Sustainability. Has the word lost its meaning? And if it has, does it even matter?
If our species continues on a path of business as usual, our planet is not going to be a very comfortable place to live.
Yes, this is old news. It’s just a simple truth that when it comes down to it, the planet and the environment don’t feature as top priorities in most people’s decision making. Even with such alarming things as the fact that the North Pole has recently been 21 C above average or that current trends indicate that we can expect a 50-per-cent reduction in species across the planet by 2100.
Whether or not we like the word, the need to shift into a more sustainable way of life is no longer an option; it’s a necessity. We must find ways of meeting our present needs without compromising the ability of future generations to meet theirs.
So, who is it that will lead us down this path? Many of us were buoyed with optimism following the last federal election. One of the first actions of Prime Minister Justin Trudeau was to get Canada back on track to fight climate change by ratifying the Paris Accord and committing to reduce our greenhouse gas emissions by 30 per cent from 2005 levels by 2030.
Yet, a little more than a year later, his government has given approval to a multitude of big fossil-fuel projects, including pipelines and LNG, that will lock our economy to the extraction of fossil fuels for decades to come.
If Trudeau believes he is “green,” then he is suffering from a typical case of cognitive dissonance, and he is not alone in this. Our leaders, whether in government or in business, are simply tinkering at the edges of our existing system. Yes, they are working towards being more sustainable, but they are not making the change anywhere close to quickly enough. Yes, pipelines and wind turbines can co-exist, but these things are not compatible with our global pledges. We’ve made both international and domestic commitments to cut our carbon emissions, and we are either going to do what it takes to get there, or we are not. If we are backing pipelines and other fossil-fuel infrastructure, we simply will not meet the commitments made in Paris.
While the economy hangs over our heads like a nasty threat in so many conversations about making the changes necessary to stabilize our climate and keep mass-extinctions at bay, we don’t hear nearly enough about the business case for green investments. Globally, clean technology – meaning any technology that lessens the impacts of our current way of doing things or meets our needs with fewer impacts or sometimes even positive ones – is the fastest-growing sector of the global economy. If we actually want jobs then renewable energy and clean technology is the way to go.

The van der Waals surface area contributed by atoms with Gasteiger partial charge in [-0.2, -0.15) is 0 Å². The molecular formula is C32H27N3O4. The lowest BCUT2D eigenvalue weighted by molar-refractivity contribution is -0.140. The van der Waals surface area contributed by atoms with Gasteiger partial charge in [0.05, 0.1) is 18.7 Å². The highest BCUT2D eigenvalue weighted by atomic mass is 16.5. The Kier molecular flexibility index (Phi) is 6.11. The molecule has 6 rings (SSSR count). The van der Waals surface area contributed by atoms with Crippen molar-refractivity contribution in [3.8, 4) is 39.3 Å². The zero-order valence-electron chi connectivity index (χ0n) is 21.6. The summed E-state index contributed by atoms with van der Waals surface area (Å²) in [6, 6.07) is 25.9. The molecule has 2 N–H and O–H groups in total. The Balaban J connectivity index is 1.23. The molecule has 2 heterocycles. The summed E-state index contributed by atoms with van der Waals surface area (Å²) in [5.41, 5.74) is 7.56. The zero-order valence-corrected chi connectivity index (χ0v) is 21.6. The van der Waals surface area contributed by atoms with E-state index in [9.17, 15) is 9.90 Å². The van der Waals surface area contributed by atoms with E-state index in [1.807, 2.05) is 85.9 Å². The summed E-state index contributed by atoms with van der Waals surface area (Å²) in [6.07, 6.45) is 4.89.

This is because $1 million worth of oil and natural gas output directly creates 0.8 jobs, and $1 million of coal produces 1.9 jobs. Compare that to building retrofits for energy efficiency (seven jobs per million), mass transit services (11 jobs), building the smart grid (4.3), wind (4.6), solar (5.4) and biomass power generation (7.4).
But we can’t afford to wait for the government or rest of the economy to catch on. If we do, we are allowing ourselves to be swept along with a tide that is headed somewhere none of us want to go. As Tom Robbins says, “If you fail to pilot your own ship, don’t be surprised at what inappropriate port you find yourself in”.
Of course it feels overwhelming and often futile to exert your individual effort towards being sustainable when even our elected governments are not onside. But your choices do make a difference, and beyond the standard “reduce, re-use and recycle” mantra, there are ways to make a real impact. Here are my top three:
- Move your money to places that support the vision of the world that you ascribe to. Bank accounts, investments, pensions, loans, credit cards and mortgages are provided by a multitude of organizations that support the transition to a sustainable world. Examples include credit unions and socially responsible investments.
- Spend your money on products and services that do not exploit the natural or human world. Buying local can result in dollars spent in the local economy being amplified by 220 per cent (called the local multiplier effect) but have as little impact as 30 per cent if a product or service is purchased, manufactured or sourced from across the globe.
- Reduce the energy consumption of your home. Bowen in Transition is currently offering free, mini energy audits on Bowen Island until the end of February. LED lights, draft proofing, identifying insulation problems are examples of measures that all result in energy, money and carbon savings. Typically a house will save around 30 per cent of energy consumption with an attractive return on investment of 20 per cent or more.
Regardless of your political inclinations, I would urge you to commit to these actions in 2017. Every one of us wants a safe and healthy environment, clean food, clean air and a world where kids are safe to play and grow. “Sustainability” is not about having less, it is about having more of what we all really need – more of the things that make us humans truly happy.
Jae Mather is a member of Bowen In Transition, a board member of Board of Change and director of the Carbon Free Group